IHAO ... on the Cornetto Quadrilogy (The World's End review)

(Side thing: This poster was my favorite poster ... and it is missing one of the pubs!  
Why the heck is that?!  After the Beehive and before the Hole in the Wall, they go 
to the King's Head.  Put it on there, poster!  ARG!)

Yeesh ... ok, I have a lot to say, but I'm going to do the short version right now.  Here it goes - this film is for the most part awesomely acted with lots of touching moments and a new topic for the Cornetto trilogy that has an interesting central conceit, but it falls incredibly hollow and flat at the end, and is kind of hamfisted in the beginning.

Still with me?  Ok.  Like I said, I have a LOT to say on this.

This movie's ending is the absolute most mediocre ending possible.  But it is worse than that, too.  Instead of ending, which implies plot, let's go with "epilogue."  That is much better.  The ending, the actual run up of the climax, is entirely contradictory to every single them they set in motion throughout the ENTIRE film.  There are huge gaps in logic, and is so sadly standard that it just feels beneath what I know Edgar Wright can do.  A lot of the shots in the film are just a little too close up, and the action is for the most part shakey cam, though not terrible, still prevalent, which is not good.

The opening is an expected (and subverted) monologue that sets up the plot of the film, and then a really really lazy introduction to the five leads via passing vignettes of what each one is currently doing and how that reflects their personalities: Steve is now about fitness and has a hot young girl; Peter is unhappy in his married life; O-man is ... all about business and talking on the phone.  You get the picture.  Instead of learning about the characters organically, we are force fed "these are the traits you need to know about these characters in the first 3 minutes so that you aren't lost, stupid audience!"  And that's incredibly terrible.

I'm avoiding spoilers, which is why I didn't elaborate on the finish ... but I have to reiterate: on the car-ride home, I came up with a better finish that was more in-line with the themes they presented throughout the entire film.  But perhaps that is just ego on my part.  I'll gladly share it if anyone wants to know, I'll just do it privately so that it doesn't spoil things.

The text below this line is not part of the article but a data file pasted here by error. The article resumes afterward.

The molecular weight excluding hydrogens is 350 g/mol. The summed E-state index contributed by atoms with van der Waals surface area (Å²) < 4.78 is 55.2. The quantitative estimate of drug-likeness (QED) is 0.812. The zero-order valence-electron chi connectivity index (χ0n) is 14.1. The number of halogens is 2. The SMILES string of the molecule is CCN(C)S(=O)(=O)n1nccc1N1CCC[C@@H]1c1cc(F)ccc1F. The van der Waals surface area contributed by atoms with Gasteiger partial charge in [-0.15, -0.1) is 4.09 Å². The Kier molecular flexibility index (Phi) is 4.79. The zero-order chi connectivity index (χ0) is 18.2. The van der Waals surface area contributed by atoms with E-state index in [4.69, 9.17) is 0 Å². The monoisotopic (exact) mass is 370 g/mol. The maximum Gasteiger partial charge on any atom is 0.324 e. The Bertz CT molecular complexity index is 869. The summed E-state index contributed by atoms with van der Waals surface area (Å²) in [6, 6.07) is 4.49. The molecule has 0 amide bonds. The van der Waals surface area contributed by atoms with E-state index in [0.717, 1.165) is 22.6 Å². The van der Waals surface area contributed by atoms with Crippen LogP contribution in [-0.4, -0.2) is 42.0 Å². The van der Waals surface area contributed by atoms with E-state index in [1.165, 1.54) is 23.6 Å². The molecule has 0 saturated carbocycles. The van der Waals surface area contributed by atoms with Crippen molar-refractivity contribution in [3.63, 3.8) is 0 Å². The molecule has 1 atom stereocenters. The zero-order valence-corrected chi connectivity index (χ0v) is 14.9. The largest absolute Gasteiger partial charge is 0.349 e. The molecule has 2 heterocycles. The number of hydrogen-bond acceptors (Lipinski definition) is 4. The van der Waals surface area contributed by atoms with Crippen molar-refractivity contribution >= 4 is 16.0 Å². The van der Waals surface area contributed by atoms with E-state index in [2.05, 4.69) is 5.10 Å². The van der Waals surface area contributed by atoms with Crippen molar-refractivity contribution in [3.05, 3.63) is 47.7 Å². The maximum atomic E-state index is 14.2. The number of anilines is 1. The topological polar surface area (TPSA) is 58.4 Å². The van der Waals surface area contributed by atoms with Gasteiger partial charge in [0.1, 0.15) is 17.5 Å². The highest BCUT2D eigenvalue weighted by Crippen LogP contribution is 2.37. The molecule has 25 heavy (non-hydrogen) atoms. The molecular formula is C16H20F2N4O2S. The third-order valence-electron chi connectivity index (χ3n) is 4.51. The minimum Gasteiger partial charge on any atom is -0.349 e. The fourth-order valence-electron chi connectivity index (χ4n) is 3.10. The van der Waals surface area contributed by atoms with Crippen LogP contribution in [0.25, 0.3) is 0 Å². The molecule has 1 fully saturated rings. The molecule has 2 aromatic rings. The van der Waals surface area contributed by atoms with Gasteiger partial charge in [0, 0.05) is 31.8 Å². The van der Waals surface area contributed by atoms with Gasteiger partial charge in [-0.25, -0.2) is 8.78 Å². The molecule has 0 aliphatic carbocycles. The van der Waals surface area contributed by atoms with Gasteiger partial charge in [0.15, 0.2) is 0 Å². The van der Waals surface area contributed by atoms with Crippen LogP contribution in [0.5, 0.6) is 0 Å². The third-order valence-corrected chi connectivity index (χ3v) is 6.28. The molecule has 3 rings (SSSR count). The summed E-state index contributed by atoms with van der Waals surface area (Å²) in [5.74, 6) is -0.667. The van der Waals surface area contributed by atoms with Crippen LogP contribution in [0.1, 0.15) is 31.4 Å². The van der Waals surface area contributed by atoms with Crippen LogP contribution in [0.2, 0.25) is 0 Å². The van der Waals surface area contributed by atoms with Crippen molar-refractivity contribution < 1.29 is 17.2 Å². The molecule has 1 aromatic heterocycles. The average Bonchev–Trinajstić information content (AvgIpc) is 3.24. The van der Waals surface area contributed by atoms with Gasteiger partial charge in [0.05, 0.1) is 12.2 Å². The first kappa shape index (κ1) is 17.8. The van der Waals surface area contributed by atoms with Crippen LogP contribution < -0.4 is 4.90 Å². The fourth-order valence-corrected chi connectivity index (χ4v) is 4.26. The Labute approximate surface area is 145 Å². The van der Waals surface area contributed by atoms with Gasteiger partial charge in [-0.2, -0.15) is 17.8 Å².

Now it might feel like I'm just complaining and hating on the whole movie.  And that's INCREDIBLY wrong.  I am complaining about the first 3 minutes (which were awful) and the last 5 minutes (which were as Jason Schmidt put it "as if they were all just like 'ok, we just need to go ahead and wrap this up'").  But as soon as those first 3 minutes are done, we have Simon Pegg (playing the stunted Gary King who is still dressing like he dressed 23 years ago and still trying to relive those days, playing against his normally considered type and doing a fabulous job) going to each of his 4 childhood friends one after the other to convince them to go with him on this nostalgia trip.  And that is MAGICAL.

The chemistry between the 5 leads is unbelievably good.  And the way they relate to each other, now all 20ish years removed and telling about how their lives are now and remembering how it was then and seeing the subtle changes even though they are all the same kids they were, just more grown-up ... it was glorious.  And different from anything the Cornetto Quadrilogy (I include Paul now that I've seen it because it has all the same themes so it is a spiritual part of the films I believe, if not a direct one) to this point.  A special note to just how amazingly well done Nick Frost is.  I hated him in Shaun of the Dead and tolerated his goofiness in Hot Fuzz, but I find that the more "realistic" he plays, the more I love him and his performance.  He was so good in this movie, as well as in Paul.  Just truly phenomenal.  Well, that might be an overstatement.  This isn't Oscar-award worthy or anything.  But still, he is so much better playing "straight" to Simon Pegg's character-based antics instead of the other way around.